Incentives can be the easiest approach to overcome motivation barriers and attract customers’ and contractors’ attention, as long as the upgrade and reimbursement processes are kept simple and easy to follow. Successful programs have found incentives help entice customers to complete upgrades...
Several successful residential energy efficiency programs offered multiple types of home energy assessments to appeal to a wider spectrum of homeowner interests and needs. These ranged from online home assessments to brief walk-throughs to full diagnostic testing. A comprehensive evaluation of over...
Many programs found it useful to partner with a range of trusted organizations or individuals to market program offerings to their constituencies or followers. Better Buildings Neighborhood Program participants enhanced their marketing and outreach efforts by partnering with trusted local groups...
Developing new energy efficiency loan products requires financial expertise and resources that not every program has available or that might not even be necessary. Finding and promoting existing energy efficiency loan products, such as loans that may be offered by a local credit union, your state...
Low-cost financing for home energy upgrades does not increase customer demand for upgrades on its own. A comprehensive evaluation of over 140 programs across the United States found that homeowners must be sold on the benefits of home energy upgrades before financing can become valuable to them...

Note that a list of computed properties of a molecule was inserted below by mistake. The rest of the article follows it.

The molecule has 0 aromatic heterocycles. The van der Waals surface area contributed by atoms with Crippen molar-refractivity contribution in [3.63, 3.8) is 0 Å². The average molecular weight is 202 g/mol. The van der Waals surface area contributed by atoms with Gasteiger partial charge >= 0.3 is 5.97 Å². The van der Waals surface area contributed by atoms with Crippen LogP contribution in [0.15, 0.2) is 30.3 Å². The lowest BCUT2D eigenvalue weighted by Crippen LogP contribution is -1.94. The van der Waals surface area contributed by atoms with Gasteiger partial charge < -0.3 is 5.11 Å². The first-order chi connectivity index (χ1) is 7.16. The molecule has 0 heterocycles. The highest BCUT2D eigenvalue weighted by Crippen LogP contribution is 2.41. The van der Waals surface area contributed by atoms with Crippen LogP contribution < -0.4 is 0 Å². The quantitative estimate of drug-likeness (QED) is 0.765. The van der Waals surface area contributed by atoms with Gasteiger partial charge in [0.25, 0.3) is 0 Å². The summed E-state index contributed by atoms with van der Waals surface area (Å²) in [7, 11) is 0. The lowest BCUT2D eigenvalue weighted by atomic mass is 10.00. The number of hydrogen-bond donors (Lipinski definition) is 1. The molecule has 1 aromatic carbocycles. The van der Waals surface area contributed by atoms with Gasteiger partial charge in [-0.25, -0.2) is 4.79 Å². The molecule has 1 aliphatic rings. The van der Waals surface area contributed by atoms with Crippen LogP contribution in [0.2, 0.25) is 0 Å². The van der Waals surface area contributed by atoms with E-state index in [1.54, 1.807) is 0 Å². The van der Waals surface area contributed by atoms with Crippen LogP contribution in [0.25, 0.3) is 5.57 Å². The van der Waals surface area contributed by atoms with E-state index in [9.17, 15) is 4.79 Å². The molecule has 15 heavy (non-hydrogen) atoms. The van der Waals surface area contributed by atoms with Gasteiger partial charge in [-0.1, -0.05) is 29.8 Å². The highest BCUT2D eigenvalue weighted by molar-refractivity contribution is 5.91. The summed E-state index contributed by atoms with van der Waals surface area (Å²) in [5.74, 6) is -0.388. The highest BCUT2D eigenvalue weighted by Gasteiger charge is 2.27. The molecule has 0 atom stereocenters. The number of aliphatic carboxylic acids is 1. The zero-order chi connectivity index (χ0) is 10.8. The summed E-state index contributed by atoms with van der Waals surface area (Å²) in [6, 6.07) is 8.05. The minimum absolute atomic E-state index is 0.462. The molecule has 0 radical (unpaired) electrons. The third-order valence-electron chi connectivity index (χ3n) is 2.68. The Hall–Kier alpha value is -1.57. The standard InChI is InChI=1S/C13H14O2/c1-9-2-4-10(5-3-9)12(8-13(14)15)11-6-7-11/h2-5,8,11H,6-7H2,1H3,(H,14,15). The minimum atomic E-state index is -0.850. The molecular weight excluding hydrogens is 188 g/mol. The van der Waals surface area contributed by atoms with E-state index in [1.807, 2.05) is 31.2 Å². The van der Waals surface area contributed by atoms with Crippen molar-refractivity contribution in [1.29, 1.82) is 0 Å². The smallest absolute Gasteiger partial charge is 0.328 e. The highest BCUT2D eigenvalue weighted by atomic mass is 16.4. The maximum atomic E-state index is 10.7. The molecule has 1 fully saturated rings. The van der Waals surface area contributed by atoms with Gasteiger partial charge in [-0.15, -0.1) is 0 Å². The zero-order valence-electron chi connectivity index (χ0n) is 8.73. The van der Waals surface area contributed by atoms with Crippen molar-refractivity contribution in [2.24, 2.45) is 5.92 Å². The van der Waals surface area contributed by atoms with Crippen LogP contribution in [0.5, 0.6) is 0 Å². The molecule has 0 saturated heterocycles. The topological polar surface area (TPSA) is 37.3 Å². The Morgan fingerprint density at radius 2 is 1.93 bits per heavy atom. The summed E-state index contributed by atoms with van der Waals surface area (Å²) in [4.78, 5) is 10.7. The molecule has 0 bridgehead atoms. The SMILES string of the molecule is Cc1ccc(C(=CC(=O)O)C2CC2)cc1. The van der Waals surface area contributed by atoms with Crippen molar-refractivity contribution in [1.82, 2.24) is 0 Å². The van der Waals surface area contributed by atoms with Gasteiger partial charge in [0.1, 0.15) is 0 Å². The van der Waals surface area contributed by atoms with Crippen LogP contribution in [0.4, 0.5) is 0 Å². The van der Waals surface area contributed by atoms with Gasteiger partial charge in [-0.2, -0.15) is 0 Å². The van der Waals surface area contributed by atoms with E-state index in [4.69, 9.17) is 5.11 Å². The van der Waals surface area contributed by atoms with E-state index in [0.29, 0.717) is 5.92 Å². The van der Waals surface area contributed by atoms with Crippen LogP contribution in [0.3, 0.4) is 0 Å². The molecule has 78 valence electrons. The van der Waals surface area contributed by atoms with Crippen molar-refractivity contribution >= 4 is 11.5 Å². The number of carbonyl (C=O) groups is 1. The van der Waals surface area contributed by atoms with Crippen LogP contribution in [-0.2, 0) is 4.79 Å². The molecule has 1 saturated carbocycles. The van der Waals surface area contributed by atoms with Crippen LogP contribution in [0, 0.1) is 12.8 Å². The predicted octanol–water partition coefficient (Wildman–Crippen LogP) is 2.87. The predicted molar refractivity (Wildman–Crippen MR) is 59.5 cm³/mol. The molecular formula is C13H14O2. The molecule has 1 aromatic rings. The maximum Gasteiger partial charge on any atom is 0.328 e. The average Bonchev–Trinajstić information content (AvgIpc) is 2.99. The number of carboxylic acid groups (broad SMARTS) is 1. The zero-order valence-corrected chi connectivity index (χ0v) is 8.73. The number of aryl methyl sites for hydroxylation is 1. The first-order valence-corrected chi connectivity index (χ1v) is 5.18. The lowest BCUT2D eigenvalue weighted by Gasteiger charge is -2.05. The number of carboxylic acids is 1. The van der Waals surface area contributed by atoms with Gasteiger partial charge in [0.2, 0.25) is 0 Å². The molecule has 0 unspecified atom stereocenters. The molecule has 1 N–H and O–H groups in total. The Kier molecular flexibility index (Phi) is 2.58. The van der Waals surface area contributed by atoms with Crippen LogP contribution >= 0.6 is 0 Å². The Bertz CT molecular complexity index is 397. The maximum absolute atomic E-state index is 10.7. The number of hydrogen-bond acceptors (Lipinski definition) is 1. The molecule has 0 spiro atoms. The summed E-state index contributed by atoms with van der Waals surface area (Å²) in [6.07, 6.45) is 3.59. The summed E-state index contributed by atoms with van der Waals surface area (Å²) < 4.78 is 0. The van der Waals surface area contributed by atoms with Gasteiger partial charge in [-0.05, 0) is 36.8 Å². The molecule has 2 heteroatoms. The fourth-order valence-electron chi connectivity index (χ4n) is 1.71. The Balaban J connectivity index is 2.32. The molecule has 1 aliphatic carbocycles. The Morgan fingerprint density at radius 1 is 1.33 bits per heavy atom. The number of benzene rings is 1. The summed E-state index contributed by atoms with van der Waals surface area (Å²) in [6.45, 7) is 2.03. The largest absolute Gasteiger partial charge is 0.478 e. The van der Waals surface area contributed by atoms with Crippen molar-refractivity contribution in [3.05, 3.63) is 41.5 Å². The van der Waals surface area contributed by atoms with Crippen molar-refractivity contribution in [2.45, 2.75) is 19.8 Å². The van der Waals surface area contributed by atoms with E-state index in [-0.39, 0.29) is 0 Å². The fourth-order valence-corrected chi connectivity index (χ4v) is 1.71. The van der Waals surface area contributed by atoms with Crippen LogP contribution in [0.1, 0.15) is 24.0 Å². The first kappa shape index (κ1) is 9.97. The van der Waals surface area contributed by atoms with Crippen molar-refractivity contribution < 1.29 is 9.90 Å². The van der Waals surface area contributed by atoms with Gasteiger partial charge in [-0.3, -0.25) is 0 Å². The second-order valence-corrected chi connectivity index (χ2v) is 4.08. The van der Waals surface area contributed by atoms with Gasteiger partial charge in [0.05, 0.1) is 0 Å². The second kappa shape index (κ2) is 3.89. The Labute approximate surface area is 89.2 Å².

Many Better Buildings Neighborhood Program partners found that setting up their information technology (IT) systems early in the program design stage ensured that data terms and data entry procedures were consistently applied by all system users. Reaching agreement with stakeholders (e.g...
Early on, many Better Buildings Neighborhood Program partners focused on providing customers with a range of contractors to choose from, while providing contractors with access to customers. Customer feedback received by some programs, however, indicated that customers were confused or overwhelmed...
Many programs used the information they gathered through their quality assurance efforts to recognize contractors that deliver consistent, high-quality work. Rewarding good contractor performance can help you build trust, strengthen partnerships, and boost workforce morale. You can incentivize...
Some programs provide customers with a “certificate of completion” to recognize and reward homeowners’ accomplishment in completing an upgrade. Visible awards or affirmation, such as yard signs, window stickers, or favorable comparisons to neighbors can motivate homeowners to undertake upgrades...
Many program administrators have found that launching and scaling up a program often takes longer than planned for, especially when forming partnerships with contractors and lenders. New energy efficiency programs often need at least 2-3 years to launch and become fully operational. Across programs...
Many programs struggle with communicating the value of financing to homeowners. Financing can be a complicated topic, and ensuring that homeowners understand how their loans work and the benefits they will realize is important for converting interest into action. Many Better Buildings Neighborhood...
Historically, energy efficiency financing have required two sources of funding: credit enhancement funds to mitigate risk and support attractive financing, and senior capital to fund the majority of the loan principal. Some residential energy efficiency programs have successfully assembled loan...